Special needs children often require out-of-network care from specialists, which means more out-of-pocket costs and extra stress for families, a new study finds.
"In the U.S., the reality is that the more health care needs you have, especially from specialists, the greater chance you will find your needs won't be met, even if you have private insurance coverage," said lead author Wendy Xu...
Crowdfunding helps some U.S. cancer patients pay bills, but it can trigger shame and other negative feelings in some people, a new study finds.
"Young adults are at that point in life where they are beginning to achieve financial independence and finding career employment," said study first author Lauren Ghazal, a postdoctoral nursing student at the University of Michigan, in Ann Arbor. "...
Full coverage by the U.S. Federal Emergency Management (FEMA) for COVID emergency response costs to states, tribes and territories has been extended once more, and will now continue through July 1, the White House said Tuesday.
The funding supports FEMA-backed efforts such as vaccination clin...
U.S. insurers are paying millions of dollars a year to cover the cost of ivermectin for COVID-19 patients despite a lack of proof the anti-parasitic drug is effective against the virus, a new study finds.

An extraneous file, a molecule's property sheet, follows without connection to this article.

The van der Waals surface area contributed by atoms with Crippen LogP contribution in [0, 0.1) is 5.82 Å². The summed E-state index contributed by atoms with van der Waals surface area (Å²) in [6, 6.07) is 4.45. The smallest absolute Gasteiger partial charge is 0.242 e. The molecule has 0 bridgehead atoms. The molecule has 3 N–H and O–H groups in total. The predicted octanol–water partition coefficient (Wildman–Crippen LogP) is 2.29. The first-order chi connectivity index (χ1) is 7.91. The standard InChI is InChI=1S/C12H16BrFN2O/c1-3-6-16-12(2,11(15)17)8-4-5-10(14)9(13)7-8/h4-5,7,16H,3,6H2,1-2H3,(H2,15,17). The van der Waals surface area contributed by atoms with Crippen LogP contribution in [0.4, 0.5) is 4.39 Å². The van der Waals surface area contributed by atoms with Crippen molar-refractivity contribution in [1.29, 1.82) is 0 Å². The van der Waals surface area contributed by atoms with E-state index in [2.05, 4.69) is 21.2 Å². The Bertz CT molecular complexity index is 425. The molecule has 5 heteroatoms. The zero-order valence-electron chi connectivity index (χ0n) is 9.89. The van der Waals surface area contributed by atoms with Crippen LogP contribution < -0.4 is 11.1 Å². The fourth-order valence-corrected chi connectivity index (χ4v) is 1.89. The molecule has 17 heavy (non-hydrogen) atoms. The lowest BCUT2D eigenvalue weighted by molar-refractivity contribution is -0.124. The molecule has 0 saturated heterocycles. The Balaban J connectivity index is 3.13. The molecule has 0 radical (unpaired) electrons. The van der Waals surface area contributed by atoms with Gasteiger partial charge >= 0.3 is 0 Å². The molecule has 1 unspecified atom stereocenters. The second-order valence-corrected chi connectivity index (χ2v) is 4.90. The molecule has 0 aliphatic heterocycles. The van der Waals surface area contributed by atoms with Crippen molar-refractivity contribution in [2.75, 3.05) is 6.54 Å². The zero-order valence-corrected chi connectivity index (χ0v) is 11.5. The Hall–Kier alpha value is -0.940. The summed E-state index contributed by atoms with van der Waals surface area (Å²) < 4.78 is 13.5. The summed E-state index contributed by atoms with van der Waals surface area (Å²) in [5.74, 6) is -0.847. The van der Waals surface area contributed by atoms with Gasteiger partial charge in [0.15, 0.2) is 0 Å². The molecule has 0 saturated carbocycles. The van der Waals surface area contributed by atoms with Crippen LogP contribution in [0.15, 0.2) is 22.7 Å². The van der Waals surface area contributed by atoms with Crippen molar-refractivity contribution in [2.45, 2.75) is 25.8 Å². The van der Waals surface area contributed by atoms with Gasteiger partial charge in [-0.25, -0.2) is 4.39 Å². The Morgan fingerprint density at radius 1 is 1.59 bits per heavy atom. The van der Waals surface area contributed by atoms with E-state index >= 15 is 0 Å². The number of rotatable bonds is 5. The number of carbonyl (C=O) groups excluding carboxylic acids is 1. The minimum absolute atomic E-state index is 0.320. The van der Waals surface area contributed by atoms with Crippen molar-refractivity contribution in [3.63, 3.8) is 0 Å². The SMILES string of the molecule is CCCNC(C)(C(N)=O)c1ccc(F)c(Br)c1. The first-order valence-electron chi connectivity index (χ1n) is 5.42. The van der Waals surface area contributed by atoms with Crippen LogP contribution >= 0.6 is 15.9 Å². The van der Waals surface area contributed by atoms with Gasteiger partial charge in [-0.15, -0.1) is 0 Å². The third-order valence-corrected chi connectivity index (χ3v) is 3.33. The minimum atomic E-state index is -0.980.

Both the U.S. Food and Drug Administration and the World Health Organization say ivermectin pills -- typically used to treat parasitic infections like worms -- should not be used for CO...
Many insured cancer patients still experience serious money problems linked to their illness, new research affirms.
For example, nearly 3 out of 4 insured patients with colon cancer have major financial hardship in the year after their diagnosis, which affects their social functioning and quality of life, according to
Here's a social distancing strategy that really worked in the early days of the pandemic: New research shows that providing hotel rooms to homeless people at high risk for severe COVID-19 significantly lowered their chance of infection.
In early April 2020, the city of Chicago made 200 rooms at a hotel available to homeless people in shelters who were considered at high risk because they ...
Big "surprise" medical bills may still be a problem for Americans.
According to a new study, more than half of U.S. hospitals haven't complied with recent regulations requiring that they disclose their prices online for all services, to help prevent unexpected bills for patients.
About 55% of hospitals have yet to comply with the